Hepatitis B

Hepatitis B Disease Icon Hepatitis B

Question Mark Disease Icon What is it and how is it spread?

Hepatitis B is a viral infection of the liver transmitted by contact with the blood or body fluids of an infected person.1,2 It can be passed from mother to baby,2 through a puncture to the skin, when blood splashes into the eyes, nose or mouth, or through unprotected sex.1,2

Who is at risk from Hepatitis B icon Who is at risk?

Hepatitis B is most common in parts of East Asia and sub-Saharan Africa. High rates of infection are found in the Amazon and southern parts of Eastern and Central Europe, in the Middle East and India. The risk of contracting hepatitis B for most travellers in Western Europe and North America are low.1

What are the symptoms of Hepatitis B? What are the symptoms?

Often, hepatitis B has no symptoms. Symptoms are more common in adults than children and may include: jaundice (yellowing of the skin), loss of appetite, fever and abdominal pain. Persistent infection may lead to liver failure or liver cancer.1,2

Individuals with chronic (long-term) infection may show signs of progressive liver disease and have a higher risk of liver cancer.2

How can Hepatitis B be prevented Icon How can it be prevented?

When travelling, avoid contact with blood and bodily fluids to reduce the risk of infection. This includes using protective precautions where contact is unavoidable, for example if you are working, and avoiding:1

  • Unprotected sex with new partners
  • Tattooing, piercing and acupuncture (unless sterile equipment is used)
  • Sharing needles and other drug injecting equipment
  • Sharing shaving equipment

You could also consider taking a sterile medical equipment kit.1

Hepatitis B vaccination should be considered for all travellers who put themselves at risk, including:1

  • People who have unprotected sex
  • People who may be directly exposed to blood through their occupation
  • People who could be exposed to contaminated needles through drug use, or medical or dental care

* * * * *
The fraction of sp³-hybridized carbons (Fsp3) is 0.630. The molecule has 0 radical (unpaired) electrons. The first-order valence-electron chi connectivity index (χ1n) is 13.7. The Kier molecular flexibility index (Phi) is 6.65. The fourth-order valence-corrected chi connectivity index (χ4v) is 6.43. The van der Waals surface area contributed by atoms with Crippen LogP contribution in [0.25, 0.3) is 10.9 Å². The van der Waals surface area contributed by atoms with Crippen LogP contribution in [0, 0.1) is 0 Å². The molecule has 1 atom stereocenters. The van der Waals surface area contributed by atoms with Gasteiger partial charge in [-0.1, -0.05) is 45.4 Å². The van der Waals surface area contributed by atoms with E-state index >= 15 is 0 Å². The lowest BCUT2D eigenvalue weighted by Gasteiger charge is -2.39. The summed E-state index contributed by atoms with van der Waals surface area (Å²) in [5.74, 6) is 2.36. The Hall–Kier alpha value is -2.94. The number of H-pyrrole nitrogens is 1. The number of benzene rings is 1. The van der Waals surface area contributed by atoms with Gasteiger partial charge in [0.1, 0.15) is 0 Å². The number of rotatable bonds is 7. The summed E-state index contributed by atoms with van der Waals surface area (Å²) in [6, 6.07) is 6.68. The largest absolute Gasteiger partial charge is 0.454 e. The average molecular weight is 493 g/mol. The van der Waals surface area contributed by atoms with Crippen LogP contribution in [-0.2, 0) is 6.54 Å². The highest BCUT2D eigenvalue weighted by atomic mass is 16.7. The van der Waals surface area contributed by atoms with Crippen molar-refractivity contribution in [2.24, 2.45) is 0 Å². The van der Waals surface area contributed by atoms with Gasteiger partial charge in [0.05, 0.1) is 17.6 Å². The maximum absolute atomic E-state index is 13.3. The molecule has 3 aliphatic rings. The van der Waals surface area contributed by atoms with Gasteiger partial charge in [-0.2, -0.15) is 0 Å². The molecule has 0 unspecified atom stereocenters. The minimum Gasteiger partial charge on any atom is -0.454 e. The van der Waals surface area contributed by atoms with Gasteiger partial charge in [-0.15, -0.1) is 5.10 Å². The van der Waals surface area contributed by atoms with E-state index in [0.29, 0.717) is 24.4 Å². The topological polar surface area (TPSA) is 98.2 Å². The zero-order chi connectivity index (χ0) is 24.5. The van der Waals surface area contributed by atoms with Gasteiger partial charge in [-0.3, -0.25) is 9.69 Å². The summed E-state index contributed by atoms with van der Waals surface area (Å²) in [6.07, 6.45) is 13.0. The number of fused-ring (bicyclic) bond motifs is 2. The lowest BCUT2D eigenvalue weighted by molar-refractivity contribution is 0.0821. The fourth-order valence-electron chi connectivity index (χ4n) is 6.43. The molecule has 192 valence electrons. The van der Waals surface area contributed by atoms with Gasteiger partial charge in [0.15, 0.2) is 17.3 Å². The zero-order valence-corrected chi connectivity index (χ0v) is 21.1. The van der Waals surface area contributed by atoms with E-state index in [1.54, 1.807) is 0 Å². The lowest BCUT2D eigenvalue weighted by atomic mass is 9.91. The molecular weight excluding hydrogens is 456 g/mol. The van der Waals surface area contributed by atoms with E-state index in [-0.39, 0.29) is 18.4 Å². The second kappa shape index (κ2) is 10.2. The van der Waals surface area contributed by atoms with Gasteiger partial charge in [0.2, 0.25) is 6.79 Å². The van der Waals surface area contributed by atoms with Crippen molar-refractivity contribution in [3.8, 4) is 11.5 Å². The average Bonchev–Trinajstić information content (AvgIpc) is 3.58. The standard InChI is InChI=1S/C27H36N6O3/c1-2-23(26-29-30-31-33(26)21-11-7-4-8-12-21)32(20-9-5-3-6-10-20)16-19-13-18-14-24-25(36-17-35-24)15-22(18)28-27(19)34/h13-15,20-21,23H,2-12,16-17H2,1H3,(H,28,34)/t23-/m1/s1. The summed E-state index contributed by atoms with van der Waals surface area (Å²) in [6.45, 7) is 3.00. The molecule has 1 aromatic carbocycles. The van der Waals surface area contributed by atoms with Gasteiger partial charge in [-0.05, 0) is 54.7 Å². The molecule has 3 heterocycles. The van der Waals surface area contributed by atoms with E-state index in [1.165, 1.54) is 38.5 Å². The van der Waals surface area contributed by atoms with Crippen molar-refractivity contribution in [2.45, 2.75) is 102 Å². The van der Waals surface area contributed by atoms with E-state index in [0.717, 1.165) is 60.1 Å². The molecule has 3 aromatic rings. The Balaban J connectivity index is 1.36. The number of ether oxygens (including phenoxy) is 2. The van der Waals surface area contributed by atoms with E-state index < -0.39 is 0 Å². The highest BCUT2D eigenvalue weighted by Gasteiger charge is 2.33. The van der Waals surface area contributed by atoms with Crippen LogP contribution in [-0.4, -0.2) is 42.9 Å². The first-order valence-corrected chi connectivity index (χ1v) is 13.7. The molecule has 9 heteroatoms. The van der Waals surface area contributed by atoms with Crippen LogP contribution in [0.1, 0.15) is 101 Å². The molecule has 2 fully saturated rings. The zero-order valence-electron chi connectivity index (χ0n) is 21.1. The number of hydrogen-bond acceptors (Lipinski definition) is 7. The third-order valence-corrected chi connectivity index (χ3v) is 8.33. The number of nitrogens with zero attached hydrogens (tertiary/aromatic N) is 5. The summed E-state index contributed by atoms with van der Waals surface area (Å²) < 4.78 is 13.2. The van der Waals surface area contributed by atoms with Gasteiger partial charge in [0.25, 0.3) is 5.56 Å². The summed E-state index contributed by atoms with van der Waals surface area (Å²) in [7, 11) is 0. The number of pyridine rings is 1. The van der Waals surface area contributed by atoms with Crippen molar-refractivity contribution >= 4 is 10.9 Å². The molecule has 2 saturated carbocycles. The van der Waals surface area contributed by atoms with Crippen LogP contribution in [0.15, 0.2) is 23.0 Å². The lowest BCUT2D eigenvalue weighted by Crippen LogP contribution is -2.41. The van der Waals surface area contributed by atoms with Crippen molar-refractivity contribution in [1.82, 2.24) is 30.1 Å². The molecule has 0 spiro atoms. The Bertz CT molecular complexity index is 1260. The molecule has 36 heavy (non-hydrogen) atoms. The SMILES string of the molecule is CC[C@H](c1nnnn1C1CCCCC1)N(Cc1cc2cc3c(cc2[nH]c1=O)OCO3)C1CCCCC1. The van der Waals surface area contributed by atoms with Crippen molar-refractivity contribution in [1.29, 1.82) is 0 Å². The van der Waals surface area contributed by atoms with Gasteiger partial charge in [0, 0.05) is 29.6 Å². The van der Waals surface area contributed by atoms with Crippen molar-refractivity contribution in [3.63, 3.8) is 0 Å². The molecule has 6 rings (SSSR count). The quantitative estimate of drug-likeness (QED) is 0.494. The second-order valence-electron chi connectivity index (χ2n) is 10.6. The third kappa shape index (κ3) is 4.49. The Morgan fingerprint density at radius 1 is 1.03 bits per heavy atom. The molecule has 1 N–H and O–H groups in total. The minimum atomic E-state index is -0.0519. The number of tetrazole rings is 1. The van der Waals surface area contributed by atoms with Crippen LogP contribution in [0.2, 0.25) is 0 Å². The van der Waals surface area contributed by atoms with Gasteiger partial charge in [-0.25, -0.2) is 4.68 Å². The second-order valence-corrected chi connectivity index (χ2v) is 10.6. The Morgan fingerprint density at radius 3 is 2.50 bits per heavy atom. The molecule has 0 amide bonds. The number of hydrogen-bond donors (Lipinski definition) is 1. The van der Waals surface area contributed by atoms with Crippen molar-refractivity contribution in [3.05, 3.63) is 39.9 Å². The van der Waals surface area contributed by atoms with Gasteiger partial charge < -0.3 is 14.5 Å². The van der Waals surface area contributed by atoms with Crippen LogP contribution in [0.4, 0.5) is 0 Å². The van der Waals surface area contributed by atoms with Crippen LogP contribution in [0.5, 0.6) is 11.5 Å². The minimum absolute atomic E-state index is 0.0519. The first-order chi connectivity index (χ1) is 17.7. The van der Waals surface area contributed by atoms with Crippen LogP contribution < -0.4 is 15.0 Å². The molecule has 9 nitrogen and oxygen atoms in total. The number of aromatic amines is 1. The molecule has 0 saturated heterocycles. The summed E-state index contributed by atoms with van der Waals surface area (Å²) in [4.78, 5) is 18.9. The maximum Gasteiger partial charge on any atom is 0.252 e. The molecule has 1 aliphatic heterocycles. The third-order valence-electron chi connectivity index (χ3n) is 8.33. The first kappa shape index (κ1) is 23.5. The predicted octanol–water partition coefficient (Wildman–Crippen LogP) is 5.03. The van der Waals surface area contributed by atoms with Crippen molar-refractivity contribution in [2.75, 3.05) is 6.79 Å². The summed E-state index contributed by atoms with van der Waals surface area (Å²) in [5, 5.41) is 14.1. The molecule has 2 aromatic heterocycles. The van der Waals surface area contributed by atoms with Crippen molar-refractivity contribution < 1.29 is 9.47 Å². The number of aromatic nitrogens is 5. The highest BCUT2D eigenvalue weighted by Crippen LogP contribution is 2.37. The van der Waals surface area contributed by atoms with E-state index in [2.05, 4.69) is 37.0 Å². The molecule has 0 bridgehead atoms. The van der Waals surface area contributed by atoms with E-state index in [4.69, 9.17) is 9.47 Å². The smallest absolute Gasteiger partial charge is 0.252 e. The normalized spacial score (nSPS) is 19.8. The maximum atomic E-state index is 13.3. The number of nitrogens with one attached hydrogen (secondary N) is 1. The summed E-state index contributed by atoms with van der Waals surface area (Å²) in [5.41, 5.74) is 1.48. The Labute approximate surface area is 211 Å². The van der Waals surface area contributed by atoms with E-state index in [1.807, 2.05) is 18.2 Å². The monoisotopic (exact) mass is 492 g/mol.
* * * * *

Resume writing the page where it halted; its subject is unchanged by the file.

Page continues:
• People with medical conditions such as those planning on undergoing dialysis overseas and those travelling for medical care
  • People who take part in contact sports
  • People who are adopting children from a country with an intermediate or high prevalence of hepatitis B
  • Long stay travellers to high or intermediate prevalence areas

How can Hepatitis B be treated Icon How can it be treated?

There is no specific treatment for hepatitis B. Treatment aims to prevent liver cancer and reduce infectiousness.2

Further Information Icon Where can I get further information?

If you have any questions or concerns about exposure to hepatitis B, please speak to your doctor or travel health practitioner for more information.

Make sure you contact your GP or travel health practitioner in plenty of time before you travel to discuss the ways you can help to keep yourself healthy whilst away. You should try and contact them at least 4–6 weeks before your trip.

After your trip, you should contact your GP if you develop a fever or notice any other unusual symptoms.

The information provided is a summary that was up to date when this article was published; however, recommendations may be updated from time to time. Please always consult with your doctor, nurse or pharmacist well in advance of travelling.


1. Travel Health Pro. Hepatitis B. Available at: https://travelhealthpro.org.uk/disease/71/hepatitis-b. Accessed February 2024. 2. Fit For Travel. Hepatitis B. Available at: http://www.fitfortravel.nhs.uk/advice/disease-prevention-advice/hepatitis-b. Accessed February 2024.

MAT-XU-2203031(v2.0) | February 2024

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